Perfect Numbers and their reciprocals.

  • Thread starter Slats18
  • Start date
  • #1
47
0

Main Question or Discussion Point

For those who don't know, here's the definition:

A Perfect Number is some number n such that the sum of its divisors is equal to 2n (or just n if you don't count n|n =P )
Ex: Let n=6, and the divisors of 6 are 1,2,3 and 6

1+2+3+6 = 12 = 2*6.

Moving on, there's also the neat fact about them that states that the reciprocals of the divisors will always add up to 2.

Ex: n=6, 1/6 + 1/3 + 1/2 + 1/1 = 2

Now, my question/wonderment: is there any possible relation between this fact, and the summation of (1/2)^n, which converges to two as n approaches infinity?
 

Answers and Replies

  • #2
2,967
5
Let

[tex]1 < p_{1} < p_{2} < \ldots < p_{2m} < N[/tex]

be all the divisors of [itex]N[/itex] excluding 1 and itself.

Notice that the number of such divisors must be even and that:

[tex]
p_{1} p_{2 m} = p_{2} p_{2 m - 1} = \ldots p_{m - 1} p_{m + 1} = N
[/tex]

If [itex]N[/itex] is perfect then we also have:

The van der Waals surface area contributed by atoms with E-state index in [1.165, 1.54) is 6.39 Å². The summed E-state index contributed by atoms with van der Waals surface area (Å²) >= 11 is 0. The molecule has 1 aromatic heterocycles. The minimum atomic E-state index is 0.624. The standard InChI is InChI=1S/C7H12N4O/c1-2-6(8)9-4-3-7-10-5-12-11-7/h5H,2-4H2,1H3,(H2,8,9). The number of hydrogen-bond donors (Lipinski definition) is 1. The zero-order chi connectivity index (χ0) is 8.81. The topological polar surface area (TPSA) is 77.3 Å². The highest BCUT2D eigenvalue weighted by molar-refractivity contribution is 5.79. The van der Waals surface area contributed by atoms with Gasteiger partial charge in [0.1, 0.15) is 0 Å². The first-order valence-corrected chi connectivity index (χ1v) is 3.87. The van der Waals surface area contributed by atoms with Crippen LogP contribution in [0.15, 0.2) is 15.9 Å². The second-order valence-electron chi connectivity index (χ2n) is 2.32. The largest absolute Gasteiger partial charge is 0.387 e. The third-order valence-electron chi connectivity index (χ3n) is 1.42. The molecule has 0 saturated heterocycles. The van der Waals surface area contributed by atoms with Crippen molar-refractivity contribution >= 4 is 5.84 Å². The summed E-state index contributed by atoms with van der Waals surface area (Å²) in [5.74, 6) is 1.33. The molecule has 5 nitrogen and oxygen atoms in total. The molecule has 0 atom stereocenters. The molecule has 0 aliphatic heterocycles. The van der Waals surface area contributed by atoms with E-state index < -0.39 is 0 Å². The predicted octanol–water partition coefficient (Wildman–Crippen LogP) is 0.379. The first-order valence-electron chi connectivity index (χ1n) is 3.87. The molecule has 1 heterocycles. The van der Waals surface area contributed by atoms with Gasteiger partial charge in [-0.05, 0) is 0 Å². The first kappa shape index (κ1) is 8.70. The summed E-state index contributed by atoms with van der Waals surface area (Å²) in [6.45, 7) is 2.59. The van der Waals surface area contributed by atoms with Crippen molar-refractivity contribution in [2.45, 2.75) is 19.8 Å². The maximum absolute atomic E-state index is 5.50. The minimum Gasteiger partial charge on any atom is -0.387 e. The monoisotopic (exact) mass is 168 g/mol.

[tex]
N = 1 + p_{1} + \ldots + p_{2m}
[/tex]

Divide this equality by [itex]N[/itex] and you get:

[tex]
1 = \frac{1}{N} + \frac{p_{1}}{N} + \ldots + \frac{p_{2m}}{N}
[/tex]

But, according to the upper equalities:

[tex]
\frac{p_{1}}{N} = \frac{1}{p_{2m}}, \frac{p_{2m}}{N} = \frac{1}{p_{1}}, \ldots
[/tex]

and we get:

[tex]
1 = \frac{1}{N} + \frac{1}{p_{2m}} + \ldots + \frac{1}{p_{1}}
[/tex]

Q.E.D.
 
Last edited:
  • #3
47
0
Thank you for the speedy reply, Dickfore, and thank you on the proof of why the fact holds. But, I'm more interested in the discussion of whether they are related in any way (excluding the trivial), not just proof-wise =)
 

Related Threads on Perfect Numbers and their reciprocals.

  • Last Post
Replies
5
Views
3K
  • Last Post
Replies
6
Views
5K
  • Last Post
Replies
18
Views
8K
Replies
10
Views
4K
  • Last Post
Replies
9
Views
10K
  • Last Post
Replies
9
Views
3K
Replies
1
Views
2K
Replies
6
Views
10K
Replies
3
Views
3K
  • Last Post
Replies
1
Views
1K
Top